include Plaintiff’s testimony that he does not clean because he is unable to stand for too long.
(R. at 71.) The ALJ also stated that Plaintiff cooked, however, the ALJ failed to note Plaintiff’s
statement that his ability to cook is limited because of his inability to stand for too long. (R. at
In assessing the daily activities Plaintiff was able to perform, the ALJ referenced Dr.
Mescon’s medical report from December 18, 2006 wherein Dr. Mescon noted Plaintiff, inter
alia, showered, bathed, and dressed by himself. (R. at 19, 238.) However, the ALJ did not
acknowledge Plaintiff’s testimony that his son helped Plaintiff get dressed by tying his shoes for
him. (R. at 73.) The ALJ also failed to note Plaintiff’s difficulty with cleaning himself because
the “toilet [was] too low.” (R. at 149-50.)
Finally, the ALJ failed to mention Plaintiff’s
testimony that he was unable to climb in and out of a tub, and that his ability to bathe himself
was contingent upon having a stand-up shower. (Id. at 79.) Accordingly, because the ALJ did
not consider the entire record before she made a credibility determination, the case is remanded.
If after reviewing all of the evidence the ALJ still rejects Plaintiff’s testimony, the ALJ is to
explain why with sufficient specificity.
Plaintiff also argues the ALJ failed to consider his 25-year work history when making her
credibility determination. (Pl.’s Mem. at 17-18.) The Second Circuit recognizes that “a good
work history may be deemed probative of credibility.” Schaal, 134 F.3d at 502; Rivera v.
Schweiker, 717 F.2d 719, 725 (2d Cir. 1983) (“A claimant with a good work record is entitled to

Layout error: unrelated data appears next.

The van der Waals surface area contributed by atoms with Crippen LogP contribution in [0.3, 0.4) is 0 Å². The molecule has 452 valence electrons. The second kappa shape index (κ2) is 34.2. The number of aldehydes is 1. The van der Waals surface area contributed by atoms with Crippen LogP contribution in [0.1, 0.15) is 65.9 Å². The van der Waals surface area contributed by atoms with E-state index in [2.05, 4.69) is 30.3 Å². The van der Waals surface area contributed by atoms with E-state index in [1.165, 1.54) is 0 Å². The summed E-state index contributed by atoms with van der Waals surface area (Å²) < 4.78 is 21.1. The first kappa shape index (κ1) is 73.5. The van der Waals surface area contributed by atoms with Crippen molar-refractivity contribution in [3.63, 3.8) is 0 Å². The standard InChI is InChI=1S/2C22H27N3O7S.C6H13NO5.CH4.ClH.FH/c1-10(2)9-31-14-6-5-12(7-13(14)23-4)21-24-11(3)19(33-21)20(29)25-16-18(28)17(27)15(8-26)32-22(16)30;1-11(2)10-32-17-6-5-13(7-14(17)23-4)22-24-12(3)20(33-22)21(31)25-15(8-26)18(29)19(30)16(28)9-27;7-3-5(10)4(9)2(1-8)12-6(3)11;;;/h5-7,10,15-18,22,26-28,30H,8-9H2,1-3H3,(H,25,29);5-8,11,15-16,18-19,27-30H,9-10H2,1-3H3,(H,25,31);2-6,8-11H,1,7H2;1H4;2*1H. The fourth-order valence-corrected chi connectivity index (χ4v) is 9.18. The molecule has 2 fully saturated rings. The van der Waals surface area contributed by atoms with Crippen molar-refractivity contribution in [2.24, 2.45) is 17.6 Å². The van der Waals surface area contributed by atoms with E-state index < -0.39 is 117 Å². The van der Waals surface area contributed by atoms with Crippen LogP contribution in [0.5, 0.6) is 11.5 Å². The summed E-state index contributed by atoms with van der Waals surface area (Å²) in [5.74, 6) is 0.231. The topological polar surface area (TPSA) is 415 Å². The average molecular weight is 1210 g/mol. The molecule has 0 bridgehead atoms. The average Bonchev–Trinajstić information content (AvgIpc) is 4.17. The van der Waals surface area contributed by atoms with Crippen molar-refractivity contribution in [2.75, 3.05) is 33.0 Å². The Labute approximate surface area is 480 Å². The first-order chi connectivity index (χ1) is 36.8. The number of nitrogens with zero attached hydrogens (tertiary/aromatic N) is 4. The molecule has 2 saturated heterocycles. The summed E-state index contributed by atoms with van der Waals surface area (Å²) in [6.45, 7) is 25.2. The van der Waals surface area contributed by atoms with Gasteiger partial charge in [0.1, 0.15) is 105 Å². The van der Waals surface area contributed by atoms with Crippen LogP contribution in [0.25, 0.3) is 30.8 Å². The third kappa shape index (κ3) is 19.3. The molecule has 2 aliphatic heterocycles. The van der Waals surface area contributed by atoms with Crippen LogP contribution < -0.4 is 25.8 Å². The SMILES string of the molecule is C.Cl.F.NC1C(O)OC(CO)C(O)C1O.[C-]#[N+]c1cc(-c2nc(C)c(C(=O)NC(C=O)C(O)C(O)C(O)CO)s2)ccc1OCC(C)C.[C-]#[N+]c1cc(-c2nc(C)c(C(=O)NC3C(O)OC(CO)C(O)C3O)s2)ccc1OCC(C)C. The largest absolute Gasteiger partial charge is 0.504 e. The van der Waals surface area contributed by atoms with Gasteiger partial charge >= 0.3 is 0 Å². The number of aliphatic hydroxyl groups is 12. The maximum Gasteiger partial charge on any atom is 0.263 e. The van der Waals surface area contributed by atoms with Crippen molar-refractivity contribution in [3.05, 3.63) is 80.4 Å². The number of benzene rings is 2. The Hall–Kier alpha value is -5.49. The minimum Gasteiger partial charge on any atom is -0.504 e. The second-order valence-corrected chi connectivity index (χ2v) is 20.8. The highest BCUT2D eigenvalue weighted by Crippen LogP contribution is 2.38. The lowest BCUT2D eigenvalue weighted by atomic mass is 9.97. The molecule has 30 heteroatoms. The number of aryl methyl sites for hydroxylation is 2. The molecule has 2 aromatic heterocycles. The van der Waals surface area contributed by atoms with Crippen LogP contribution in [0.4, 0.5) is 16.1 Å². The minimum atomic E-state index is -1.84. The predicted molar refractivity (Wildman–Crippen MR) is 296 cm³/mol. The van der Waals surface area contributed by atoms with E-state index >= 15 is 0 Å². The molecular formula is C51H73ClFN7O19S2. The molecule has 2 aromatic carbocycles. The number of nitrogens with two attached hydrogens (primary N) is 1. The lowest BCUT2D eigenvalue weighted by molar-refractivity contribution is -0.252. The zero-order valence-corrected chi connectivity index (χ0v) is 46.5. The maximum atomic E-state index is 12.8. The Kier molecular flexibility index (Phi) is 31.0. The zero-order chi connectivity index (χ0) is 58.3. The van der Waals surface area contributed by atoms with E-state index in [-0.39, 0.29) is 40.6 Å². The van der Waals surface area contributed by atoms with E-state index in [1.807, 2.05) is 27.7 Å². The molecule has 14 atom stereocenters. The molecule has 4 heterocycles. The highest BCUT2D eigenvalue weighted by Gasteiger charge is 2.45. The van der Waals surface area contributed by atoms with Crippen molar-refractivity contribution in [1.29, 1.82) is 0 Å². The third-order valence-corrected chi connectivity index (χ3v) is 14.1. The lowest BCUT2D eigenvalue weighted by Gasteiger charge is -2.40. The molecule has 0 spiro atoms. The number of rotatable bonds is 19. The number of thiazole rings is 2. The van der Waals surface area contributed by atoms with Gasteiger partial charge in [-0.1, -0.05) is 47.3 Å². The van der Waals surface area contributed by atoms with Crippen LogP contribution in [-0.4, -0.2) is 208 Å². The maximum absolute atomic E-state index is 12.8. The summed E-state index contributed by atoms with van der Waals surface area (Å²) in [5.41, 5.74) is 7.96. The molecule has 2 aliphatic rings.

substantial credibility when claiming an inability to work because of a disability.”) (citation
omitted). However, as the Commissioner asserted, the ALJ is not required to find a plaintiff’s
allegations credible based solely on a solid work history. (See Reply Mem. of Law in Supp. of
Def.’s Mot. for J. on the Pleadings and in Opp’n to Pl.’s Cross-Mot., Doc. Entry No. 13. (“Def.’s
Reply”) at 5.) Instead, a plaintiff’s work history is just one of several factors that the ALJ should
consider in evaluating credibility. Schaal, 134 F.3d at 502.
Nevertheless, despite Plaintiff’s testimony that he has worked since he was fifteen years
old (R. at 40), the ALJ failed to consider Plaintiff’s work history at all as part of her credibility
determination. Instead, the ALJ only noted Plaintiff’s work history in the facts of her decision,
(R. at 14), which does not provide a sufficient assessment for a credibility determination. See
Milien v. Astrue, No. 10–CV–2447 (JG), 2010 WL 5232978, at *10 (E.D.N.Y. Dec. 16, 2010)
(remanding where ALJ failed to acknowledge the existence of plaintiff’s work history in
credibility determination). Accordingly, on remand the ALJ is to consider Plaintiff’s work
history as part of Plaintiff’s credibility determination.
Work in the National Economy
Plaintiff argues the ALJ failed to meet her burden of showing Plaintiff can perform other